Juniper Procumbens - What would You Have Done?

Thomas J.

Chumono
Messages
520
Reaction score
1,070
Location
DFW area
USDA Zone
7
The first two pictures shows one of my first procumbens junipers pretty much finished with the way I decided to style it. I've had it now for over five years and couldn't believe how fast it began to take shape. There was one year where I pinched too hard and really weakened the left side so much that I thiought the tree was a goner. But it came back and is now one of my favorites.

My question is, would you have styled it with this heavy growth or kept it back and be more open as was some of the many suggestions I received when I first posted the tree right after purchase. A few of the virtuals I received back then looked convincing, but if you'll notice the trunk in the last pic, you'll notice that it's not anything to brag about. In fact it's quite the contrary, wanting to hide it. I'm not sure what I saw in this juniper when I bought it. I'm kind of wondering how many would've just walked right by it and not gave it a second thought, or would have bought it and maybe kept the foliage thin and not so full.:)
 

Attachments

  • update.jpg
    update.jpg
    68.1 KB · Views: 175
  • updateII.jpg
    updateII.jpg
    69.3 KB · Views: 167
  • bef and aft.JPG
    bef and aft.JPG
    46.3 KB · Views: 232

Rick Moquin

Omono
Messages
1,245
Reaction score
14
Location
Dartmouth, NS Canada
USDA Zone
6a
Thomas,

I have always enjoyed this tree and yes it looks a little full. Having said that in the end you only need to please yourself, which, I believe you have done.

I also believe you are looking for direction with this tree, based on your comments and tone. I can see why you are hiding the trunk. Virtuals are great things, but trees are designed in person. I believe this tree has tremendous potential. Although, you have the horticultural aspect down path and have a good eye in selecting stock, I believe like many of us you do not possess the artistic talent to take it a step further. The latter comment is not meant as an insult but a mere honest observation.

Many enthusiasts are or will be in the same predicament you face at the present time. Only 1% of the populous has what it takes to create "grandeur" out of seemingly "plain" trees for the lack of a better word. This is why we will often see some beautiful bonsais that lost their flair over the years because the artist couldn't or didn't know how take it to the next level. We often see this where, some of the "masters" of our craft often exchange trees or yet give them away to individuals that can take the tree where it needs to go. Do I mean you should get rid of this tree? No!

But I believe you are at an impasse with this tree and it needs to be re-designed to bring out it's true beauty. This is the type of tree IMO that could/would be suitable for an advanced styling workshop. Just take a look at what young Mario did with his latest Juni. How many saw that tree from what was offered in the before picture? I know I didn't! I believe Mario is truely amongst that one percent I was referring to earlier. Where does that 1% come from? The application of the golden rule.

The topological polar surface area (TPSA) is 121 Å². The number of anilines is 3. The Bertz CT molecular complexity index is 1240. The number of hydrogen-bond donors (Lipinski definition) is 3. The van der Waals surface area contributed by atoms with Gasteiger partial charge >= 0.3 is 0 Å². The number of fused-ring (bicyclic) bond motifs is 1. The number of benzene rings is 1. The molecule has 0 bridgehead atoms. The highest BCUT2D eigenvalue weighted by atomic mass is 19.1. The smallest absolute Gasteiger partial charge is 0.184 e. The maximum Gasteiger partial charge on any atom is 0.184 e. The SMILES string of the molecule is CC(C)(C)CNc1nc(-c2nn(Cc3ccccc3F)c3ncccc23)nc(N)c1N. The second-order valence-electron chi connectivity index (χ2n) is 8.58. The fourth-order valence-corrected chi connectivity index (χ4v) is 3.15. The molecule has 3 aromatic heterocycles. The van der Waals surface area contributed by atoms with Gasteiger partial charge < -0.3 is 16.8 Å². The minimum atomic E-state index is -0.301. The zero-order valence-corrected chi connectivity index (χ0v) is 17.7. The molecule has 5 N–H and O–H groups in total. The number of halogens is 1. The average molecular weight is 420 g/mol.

The golden rule impacts everything in life, well it is my belief anyway. 65% are average, 25% are superior and only 10% are outstanding. Now apply that rule to the outstanding individuals and only 1 out of 100 is truly exceptional.

Please do not read more into this post Thomas than what is written. It is a tree I would enjoy on my bench. But I believe in all honesty that you are seeking and require asssitance to take it further. I don't believe than thinning out this tree is really an option. This tree is at a juncture IMO where it needs a re-style to bring out its true beauty.

Kindest regards,
 
Last edited:

Tachigi

Omono
Messages
1,201
Reaction score
36
Location
PA.
USDA Zone
6b
Hi Thomas,
While this tree seems to be in superb health. It is not one of the better ones you have shared. I personally would have kept it more open. Hiding the trunk, which is wanting as you stated, in plain view. Perhaps with a long large shari to induce some taper and a different planting angle. The "finished" image shows a rather large section of the trunk in a horizontal position. This is distracting to my eye and does not help the image.

Juniper Procumbens in my opinion can be a difficult subject to pull off convincingly. Due to their horticultural habits. Even pole grown they can be a challenge. So would I have walked right by it? Good question, one that I don't know if I could answer. I guess it all depends what stage of development I was at when I saw it. You obviously at the time thought it worth the effort to create to create an image.

I guess the bottom line is not what we think or like. It pleases you which makes our comments a mute point. As always Thomas thank you for sharing some of your wonderful images.
 
Last edited:

Brent

Mame
Messages
210
Reaction score
220
Location
Lake County, Northern California
Not that it matters a lot to the discussion, but this doesn't appear to be J. procumbens, but rather J. chinensis of some sort. To the best of my knowledge J. procumbens never forms adult foliage.

I think this tree may be improved with a restyle, but the options appear limited. If I am seeing the tree correctly, it appears to have no branching except in the crown. While it may be possible to induce lower branching or graft it, I don't think the trunk has enough character to warrant such a massive project.